Blue Shield of California aims to lower prescription drug prices by switching up its partnership with CVS Health’s pharmacy benefit management service, a move experts say could have ripple effects across the industry.
Blue Shield is dropping most services from CVS Caremark, one of three major pharmacy benefit managers (PBMs) that help insurance companies negotiate drug prices. Instead, the nonprofit health plan will be partnering with Mark Cuban’s Cost Plus Drugs, Amazon Pharmacy and other companies to purchase and deliver drugs. The new business model is expected to begin ramping up next year and fully launch in 2025, according to The Wall Street Journal.
The shift comes as PBMs are under fire from federal regulators and Congress amid concerns that they are driving up drug prices. (PBM defenders argue that they actually lower prescription drug costs and increase access.)
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If Blue Shield’s new model is able to save the insurer up to $500 million in annual drug costs as projected, it may entice more insurers or employers to follow suit or pressure PBMs to modify their business practices, according to Stacie Dusetzina, a professor of health policy at the Vanderbilt University School of Medicine.
“The announcement today from Blue Shield of California is a major step, showing a large insurer is willing to break ties with the current drug pricing and reimbursement model,” she told USA TODAY.
How Blue Shield’s new model works
As of 2021, Americans on average spend more than $1,500 on prescription drugs each year, per the U.S. Centers for Medicare & Medicaid Services. More than 8% of Americans taking prescription medication have had to stop due to cost, according to data from the Centers for Disease Control and Prevention.
While pharmaceutical companies have long been blamed for high drug costs, PBMs have come under increased scrutiny, with critics concerned that PBMs are driving up prices by favoring more expensive medications. The Federal Trade Commission last month walked back statements backing PBMs, and the Senate Finance Committee in June introduced a bipartisan bill to increase regulation on the organizations.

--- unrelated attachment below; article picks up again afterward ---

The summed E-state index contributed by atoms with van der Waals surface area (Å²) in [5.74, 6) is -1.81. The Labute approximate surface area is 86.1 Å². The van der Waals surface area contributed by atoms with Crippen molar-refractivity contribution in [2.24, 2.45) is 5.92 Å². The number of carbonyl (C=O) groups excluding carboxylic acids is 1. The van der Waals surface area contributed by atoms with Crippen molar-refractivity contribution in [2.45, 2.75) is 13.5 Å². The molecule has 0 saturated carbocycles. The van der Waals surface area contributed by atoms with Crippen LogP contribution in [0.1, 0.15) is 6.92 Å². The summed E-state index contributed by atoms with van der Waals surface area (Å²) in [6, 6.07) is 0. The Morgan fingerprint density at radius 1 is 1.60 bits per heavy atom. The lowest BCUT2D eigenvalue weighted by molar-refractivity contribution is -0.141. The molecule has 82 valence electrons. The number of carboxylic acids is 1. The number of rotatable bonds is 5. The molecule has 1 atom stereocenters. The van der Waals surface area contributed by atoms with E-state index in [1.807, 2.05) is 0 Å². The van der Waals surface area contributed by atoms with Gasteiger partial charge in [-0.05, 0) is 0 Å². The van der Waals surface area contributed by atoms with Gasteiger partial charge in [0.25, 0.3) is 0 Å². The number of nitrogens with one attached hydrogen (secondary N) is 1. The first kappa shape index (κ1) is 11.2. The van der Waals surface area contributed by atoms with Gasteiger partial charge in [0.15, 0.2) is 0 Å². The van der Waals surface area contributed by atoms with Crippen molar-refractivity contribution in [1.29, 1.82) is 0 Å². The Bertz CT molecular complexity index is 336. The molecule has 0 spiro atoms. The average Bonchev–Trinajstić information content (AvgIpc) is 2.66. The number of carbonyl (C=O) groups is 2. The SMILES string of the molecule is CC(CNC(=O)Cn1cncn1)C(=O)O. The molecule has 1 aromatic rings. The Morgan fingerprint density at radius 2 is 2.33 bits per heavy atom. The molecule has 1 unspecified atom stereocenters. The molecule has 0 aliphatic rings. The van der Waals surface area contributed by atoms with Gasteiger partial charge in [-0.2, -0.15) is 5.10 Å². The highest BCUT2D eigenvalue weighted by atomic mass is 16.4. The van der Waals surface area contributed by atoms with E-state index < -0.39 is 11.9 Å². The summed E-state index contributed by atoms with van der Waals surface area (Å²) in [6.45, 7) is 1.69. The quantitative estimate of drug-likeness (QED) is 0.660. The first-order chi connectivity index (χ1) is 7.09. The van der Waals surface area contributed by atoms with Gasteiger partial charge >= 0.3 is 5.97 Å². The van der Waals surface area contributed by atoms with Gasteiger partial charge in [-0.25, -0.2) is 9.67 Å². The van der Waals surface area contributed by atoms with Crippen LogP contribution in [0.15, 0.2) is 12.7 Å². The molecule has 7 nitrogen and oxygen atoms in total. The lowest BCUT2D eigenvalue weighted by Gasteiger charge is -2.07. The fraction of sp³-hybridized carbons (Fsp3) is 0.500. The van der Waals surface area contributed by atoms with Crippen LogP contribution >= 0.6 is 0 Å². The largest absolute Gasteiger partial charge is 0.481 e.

Blue Shield of California CEO Paul Markovich said the insurer is switching up its model because the current pharmacy system is “extremely expensive, enormously complex, completely opaque, and designed to maximize the profit of participants.”
“That is why we are working with like-minded partners to create a completely new, more transparent system that gets the right drugs to the right people at the right time at a substantially lower cost,” Markovich said in a statement Thursday.
A statement from Blue Shield said it aims to lower prescription costs and provide its nearly 5 million members “convenient, transparent access to medications.” Under the new business model, the insurer will be working with five companies.
- Amazon Pharmacy will deliver prescription medications.
- Mark Cuban Cost Plug Drug Company will establish a “simple, transparent, and more affordable” pricing model.
- Abarca will pay prescription drug claims.
- Prime Therapeutics – a midsize PBM owned by Blue Cross and Blue Shield health insurers– will help negotiate prices with drug manufacturers.
- CVS Caremark will continue to provide “specialty pharmacy services” for members with complex conditions.
A note led by Evercore ISI analyst Elizabeth Anderson called the announcement “an interesting change in the PBM landscape.”
“Many in the industry will likely be watching this situation closely as managing the five partnerships could prove tricky,” Anderson said in the note. But if Blue Shield’s move is successful, “we could see additional regionals move more in a similar direction.”
What CVS Health says
The Wall Street Journal reports that some experts are worried Blue Shield will struggle to match the discounts negotiated by PBMs.
“The decision to carve out so many different offerings carries potential execution risk that could result in a less coordinated offering for patients,” J.P. Morgan analyst Lisa Gill said in a research note.
The stock price of various PBM companies dipped Thursday, but CVS maintains that Blue Shield’s decision will have no impact on its 2023 guidance.
CVS Health spokesperson Ethan Slavin highlighted that the company will continue to provide specialty pharmacy services, which represent over half of pharmacy benefit spend in the marketplace.
“Fragmentation in the health care industry is one of the primary reasons health care remains too complex and expensive,” Slavin said. “We remain confident in the value we provide our customers and that our integrated solutions will continue to resonate in the marketplace.”